Allow me to rephrase your question slightly since it would be extremely awkward (not to mention bizarre) for me to be a 19-year-old woman. How about “Which of your characters would you like to meet in person?” That’s easy: Dana Van Werner. I painted her as the ideal “girl next door” any guy would be happy to bring home to meet the folks. Even though she comes from a rarified environment surrounded by wealth, luxury, and social standing, there isn’t a trace of haughtiness or arrogance about her. She genuinely likes people and enjoys interacting with everybody (except the detective Reavis Macklin). Despite the horrors she endured at home during her formative years, she is quite capable of loving and being loved (just ask Greg Parmenter). Lastly, with her deep, warm brown eyes, flowing sandy-blonde hair, beautiful smile, and winning personality, she’s quite a desirable young woman.
Q. How do you like to spend your spare time?
It’s good for me to sometimes get away from writing-related issues in order to retain what little is left of my sanity. As I’ve mentioned before, music is (and always will be) a major part of my life. I’ve played keyboards through most of my life and I still enjoy it today. When I was a child, a family friend offered me the chance to play a huge pipe organ. The poor man had a heck of a time prying me away from that console. From that moment on, I fell in love with keyboards. By most reasonable standards, I’m not very good at it, but I enjoy it nevertheless. I also enjoy visiting historical sites and museums in particular ... just being there … where something historically significant took place. History just seems to tug at me somehow. I’m also a railroad fanatic. I love anything related to trains because the railroads were so much a vital part of American history. I make it a point to visit railroad museums as often as possible during the summer.
Q. How did you come up with the title?
Since “Child of Privilege” was actually written in the mid-1990’s, it’s difficult to remember exactly how I came up with the title. I think the expression has been in widespread use practically forever and is mostly used derogatorily.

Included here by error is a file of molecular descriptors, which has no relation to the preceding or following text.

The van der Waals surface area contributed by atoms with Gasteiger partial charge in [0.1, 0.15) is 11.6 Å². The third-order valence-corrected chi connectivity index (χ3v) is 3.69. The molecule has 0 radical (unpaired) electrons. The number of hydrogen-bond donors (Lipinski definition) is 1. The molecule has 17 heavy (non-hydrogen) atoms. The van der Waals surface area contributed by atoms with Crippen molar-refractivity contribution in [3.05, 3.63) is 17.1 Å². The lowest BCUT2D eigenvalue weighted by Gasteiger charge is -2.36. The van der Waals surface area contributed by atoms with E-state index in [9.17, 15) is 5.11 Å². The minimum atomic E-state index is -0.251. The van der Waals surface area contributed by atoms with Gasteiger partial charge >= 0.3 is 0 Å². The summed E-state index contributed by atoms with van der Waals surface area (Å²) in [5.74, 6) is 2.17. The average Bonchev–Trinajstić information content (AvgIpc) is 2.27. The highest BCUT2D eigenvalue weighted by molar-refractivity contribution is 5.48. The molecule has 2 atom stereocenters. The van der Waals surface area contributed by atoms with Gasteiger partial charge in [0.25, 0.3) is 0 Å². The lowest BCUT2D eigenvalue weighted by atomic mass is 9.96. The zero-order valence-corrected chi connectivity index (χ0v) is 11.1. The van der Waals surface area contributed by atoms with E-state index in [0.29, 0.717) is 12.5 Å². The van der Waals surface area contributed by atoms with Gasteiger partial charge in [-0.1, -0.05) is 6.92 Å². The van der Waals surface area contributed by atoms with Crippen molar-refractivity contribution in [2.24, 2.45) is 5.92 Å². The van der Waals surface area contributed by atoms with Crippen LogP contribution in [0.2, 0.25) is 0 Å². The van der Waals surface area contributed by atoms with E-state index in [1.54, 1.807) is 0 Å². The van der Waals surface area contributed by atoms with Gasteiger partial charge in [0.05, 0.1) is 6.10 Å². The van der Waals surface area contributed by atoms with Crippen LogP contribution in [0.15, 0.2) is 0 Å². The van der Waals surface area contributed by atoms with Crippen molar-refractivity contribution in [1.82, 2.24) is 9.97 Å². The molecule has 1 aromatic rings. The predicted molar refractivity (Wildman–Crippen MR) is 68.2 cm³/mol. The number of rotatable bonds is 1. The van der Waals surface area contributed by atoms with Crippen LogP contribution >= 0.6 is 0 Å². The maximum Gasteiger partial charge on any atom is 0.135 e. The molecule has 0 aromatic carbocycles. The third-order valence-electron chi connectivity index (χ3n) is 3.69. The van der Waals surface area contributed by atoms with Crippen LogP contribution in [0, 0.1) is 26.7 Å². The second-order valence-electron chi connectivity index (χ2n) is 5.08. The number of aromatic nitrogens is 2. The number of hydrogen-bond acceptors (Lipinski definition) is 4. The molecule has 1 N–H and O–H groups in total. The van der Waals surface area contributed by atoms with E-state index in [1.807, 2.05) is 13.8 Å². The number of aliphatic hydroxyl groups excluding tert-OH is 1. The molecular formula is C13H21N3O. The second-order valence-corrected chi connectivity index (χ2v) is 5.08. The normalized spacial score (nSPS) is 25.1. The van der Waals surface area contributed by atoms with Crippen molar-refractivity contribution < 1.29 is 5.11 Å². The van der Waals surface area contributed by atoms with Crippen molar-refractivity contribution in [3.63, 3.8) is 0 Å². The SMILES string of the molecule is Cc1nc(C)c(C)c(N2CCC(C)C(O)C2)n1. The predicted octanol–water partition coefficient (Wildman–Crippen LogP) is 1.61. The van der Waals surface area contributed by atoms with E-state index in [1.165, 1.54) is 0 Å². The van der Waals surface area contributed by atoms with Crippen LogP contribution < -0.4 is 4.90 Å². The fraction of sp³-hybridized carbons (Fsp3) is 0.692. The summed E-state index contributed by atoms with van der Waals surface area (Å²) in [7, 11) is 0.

Q. When did you know you would be a writer?
When I was very young (perhaps early grade school), my parents bought me a toy typewriter because I was always playing around with (and breaking) my mother’s real machine. This contraption was more toy than typewriter, but it could actually type sometimes. I would grab an old newspaper every day, collect some of the news stories and the sports, and pound out (literally) my very own newspaper. I would then foist the copies onto the family and a few very forgiving neighbors. To this day, I’m glad the real newspaper never sued me! Since then, I’ve written quite a number of newsletter and small magazine pieces through the years, not to mention several half-finished novels which will (deservedly) never see the light of day. “Child of Privilege” is the first novel I’ve actually presented to an audience.
Q. Do you have anything specific that you want to say to your readers?
To anyone who is considering buying a copy of “Child of Privilege,” please stop in at Amazon and pick up your copy. I hope you will find it a thought-provoking read and a great way to relax for a few hours. It is true-to-life, compelling, sometimes sad, sometimes gritty, but –in the end—a true “feel good” tale. In closing, thanks to you, Star, for allowing me to introduce myself to your readers. You gave me a chance to write something … and that’s always good!